The latest meeting of oil cartel OPEC will be a highlight for markets on Friday while the U.S. earnings and economics calendar should be fairly benign.
The Supreme Court on Thursday overturned a longstanding precedent that states can only require retailers to collect sales tax when they have a physical presence there. “Trying to follow all the thousands of laws of tax jurisdictions across the country would put us out of business.
Shares of online retailers like Amazon fell in trading after the Supreme Court ruled states have the right to collect potentially billions of dollars in taxes from internet sales. The decision overturns a ruling from 1992, which limited tax collection by retailers for online sales, regardless of whether or not a business maintains a physical presence in a state. "Retailers have been waiting for this day for more than two decades," the National Retail Federation says.
A year ago, Etsy Inc. was in trouble. Activist investors were clamoring for change, and in May 2017 they got it: The board fired longtime Chief Executive Officer Chad Dickerson and replaced him with Josh Silverman, a former EBay Inc. and American Express Co. executive. Silverman, 49, is worlds away from Etsy co-founder Rob Kalin, who started the marketplace as a kinder, more equitable way for artisans to sell their work online.
Etsy has crafted quite the comeback. Just 13 months ago, the online marketplace for quirky, handmade goods was in turmoil. With Amazon gearing up to launch its own rival website for everything from homecrafted unicorn horns to crochet art, the end appeared to be nigh.
The arts and crafts marketplace operator has more than tripled over the past year, and things should get even better after a transaction fee hike.
Some DIY crafters shut down their online stores after Etsy announced it would increase the fees that sellers payBen King / Broad Green Pictures / Everett CollectionIt will cost DIY crafters a bit more to sell their wares on the online marketplace Etsy. Since 2017, Christine Fox has been building a following on the online craft marketplace Etsy. The company is increasing the fees that sellers must pay on purchases from 3.5% to 5%.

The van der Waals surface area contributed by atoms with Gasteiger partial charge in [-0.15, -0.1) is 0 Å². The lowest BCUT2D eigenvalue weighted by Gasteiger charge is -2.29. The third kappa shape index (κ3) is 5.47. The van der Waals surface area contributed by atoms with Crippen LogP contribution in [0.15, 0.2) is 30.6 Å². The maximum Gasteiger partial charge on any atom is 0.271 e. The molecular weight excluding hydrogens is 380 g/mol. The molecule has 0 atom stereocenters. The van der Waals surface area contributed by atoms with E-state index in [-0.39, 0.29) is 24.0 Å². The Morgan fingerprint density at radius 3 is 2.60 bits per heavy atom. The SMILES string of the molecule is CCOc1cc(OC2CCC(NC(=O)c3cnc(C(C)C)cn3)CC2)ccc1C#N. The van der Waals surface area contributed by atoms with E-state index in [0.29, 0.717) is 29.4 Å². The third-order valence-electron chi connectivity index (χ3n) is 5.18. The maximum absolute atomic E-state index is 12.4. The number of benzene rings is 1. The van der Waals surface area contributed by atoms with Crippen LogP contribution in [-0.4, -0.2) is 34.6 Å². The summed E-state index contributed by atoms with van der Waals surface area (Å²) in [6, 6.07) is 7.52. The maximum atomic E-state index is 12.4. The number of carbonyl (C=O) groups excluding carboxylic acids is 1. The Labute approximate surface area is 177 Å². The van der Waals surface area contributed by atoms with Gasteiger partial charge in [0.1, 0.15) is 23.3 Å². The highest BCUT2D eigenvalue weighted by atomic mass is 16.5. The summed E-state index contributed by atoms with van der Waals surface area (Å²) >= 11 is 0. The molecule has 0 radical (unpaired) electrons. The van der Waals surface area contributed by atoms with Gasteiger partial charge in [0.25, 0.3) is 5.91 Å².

What a run it has been for Etsy Inc (NASDAQ:ETSY). Etsy stock now has tripled over the past year, with a 208% gain the 19th best among the nearly 1,900 stocks with a market capitalization over $2 billion. Last week ETSY rose 27% after announcing that it was raising fees on its platforms, while also rolling out new services for its sellers.
The Nasdaq rose to a new high while the Dow retreated amid Trump trade moves. A federal judge OK'd the AT&T-Time Warner deal while the Fed sees more rate hikes. RH and Etsy soared.
Etsy, Inc. ( ETSY) investors aren't the only ones benefiting from the e-commerce website's plan to increase seller fees and spend more money boosting the business – so is Vanguard, one of the world's largest fund companies. As of the end of May, Barron's reported that Vanguard is now Etsy's largest shareholder, recently raising its stake in the online crafts marketplace operator to 10.1%. Under U.S. Securities and Exchange Commission rules, once investors cross the 10% ownership threshold, they have to disclose the stake in a regulatory filing.